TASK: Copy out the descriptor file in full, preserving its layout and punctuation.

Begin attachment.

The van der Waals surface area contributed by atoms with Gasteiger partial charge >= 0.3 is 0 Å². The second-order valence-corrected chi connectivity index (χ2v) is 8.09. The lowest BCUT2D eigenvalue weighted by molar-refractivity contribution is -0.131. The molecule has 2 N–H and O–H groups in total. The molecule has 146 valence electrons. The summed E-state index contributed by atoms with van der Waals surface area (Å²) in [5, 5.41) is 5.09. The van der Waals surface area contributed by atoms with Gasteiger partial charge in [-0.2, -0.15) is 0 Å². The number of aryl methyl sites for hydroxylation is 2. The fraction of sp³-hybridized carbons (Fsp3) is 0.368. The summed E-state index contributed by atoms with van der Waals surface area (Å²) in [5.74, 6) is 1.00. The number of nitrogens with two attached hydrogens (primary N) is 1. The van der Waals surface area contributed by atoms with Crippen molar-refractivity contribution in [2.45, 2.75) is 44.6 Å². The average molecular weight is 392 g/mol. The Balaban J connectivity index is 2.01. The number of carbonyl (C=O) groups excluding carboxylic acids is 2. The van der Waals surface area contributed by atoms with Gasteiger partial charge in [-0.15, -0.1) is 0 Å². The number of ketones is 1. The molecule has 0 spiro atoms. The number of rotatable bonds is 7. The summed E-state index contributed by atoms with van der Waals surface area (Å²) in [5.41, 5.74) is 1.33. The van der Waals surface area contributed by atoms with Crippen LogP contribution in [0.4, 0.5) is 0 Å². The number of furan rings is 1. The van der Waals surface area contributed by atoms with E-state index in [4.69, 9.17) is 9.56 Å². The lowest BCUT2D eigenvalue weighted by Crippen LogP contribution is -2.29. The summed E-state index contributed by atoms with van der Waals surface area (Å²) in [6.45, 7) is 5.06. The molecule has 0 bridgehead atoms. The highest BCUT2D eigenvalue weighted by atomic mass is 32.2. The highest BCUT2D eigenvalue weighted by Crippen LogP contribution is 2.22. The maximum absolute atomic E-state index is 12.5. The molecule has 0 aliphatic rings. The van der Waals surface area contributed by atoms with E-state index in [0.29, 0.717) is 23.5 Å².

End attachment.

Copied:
The van der Waals surface area contributed by atoms with Gasteiger partial charge >= 0.3 is 0 Å². The second-order valence-corrected chi connectivity index (χ2v) is 8.09. The lowest BCUT2D eigenvalue weighted by molar-refractivity contribution is -0.131. The molecule has 2 N–H and O–H groups in total. The molecule has 146 valence electrons. The summed E-state index contributed by atoms with van der Waals surface area (Å²) in [5, 5.41) is 5.09. The van der Waals surface area contributed by atoms with Gasteiger partial charge in [-0.2, -0.15) is 0 Å². The number of aryl methyl sites for hydroxylation is 2. The fraction of sp³-hybridized carbons (Fsp3) is 0.368. The summed E-state index contributed by atoms with van der Waals surface area (Å²) in [5.74, 6) is 1.00. The number of nitrogens with two attached hydrogens (primary N) is 1. The van der Waals surface area contributed by atoms with Crippen molar-refractivity contribution in [2.45, 2.75) is 44.6 Å². The average molecular weight is 392 g/mol. The Balaban J connectivity index is 2.01. The number of carbonyl (C=O) groups excluding carboxylic acids is 2. The van der Waals surface area contributed by atoms with Gasteiger partial charge in [-0.15, -0.1) is 0 Å². The number of ketones is 1. The molecule has 0 spiro atoms. The number of rotatable bonds is 7. The summed E-state index contributed by atoms with van der Waals surface area (Å²) in [5.41, 5.74) is 1.33. The van der Waals surface area contributed by atoms with Crippen LogP contribution in [0.4, 0.5) is 0 Å². The number of furan rings is 1. The van der Waals surface area contributed by atoms with E-state index in [4.69, 9.17) is 9.56 Å². The lowest BCUT2D eigenvalue weighted by Crippen LogP contribution is -2.29. The summed E-state index contributed by atoms with van der Waals surface area (Å²) in [6.45, 7) is 5.06. The molecule has 0 bridgehead atoms. The highest BCUT2D eigenvalue weighted by atomic mass is 32.2. The highest BCUT2D eigenvalue weighted by Crippen LogP contribution is 2.22. The maximum absolute atomic E-state index is 12.5. The molecule has 0 aliphatic rings. The van der Waals surface area contributed by atoms with E-state index in [0.29, 0.717) is 23.5 Å².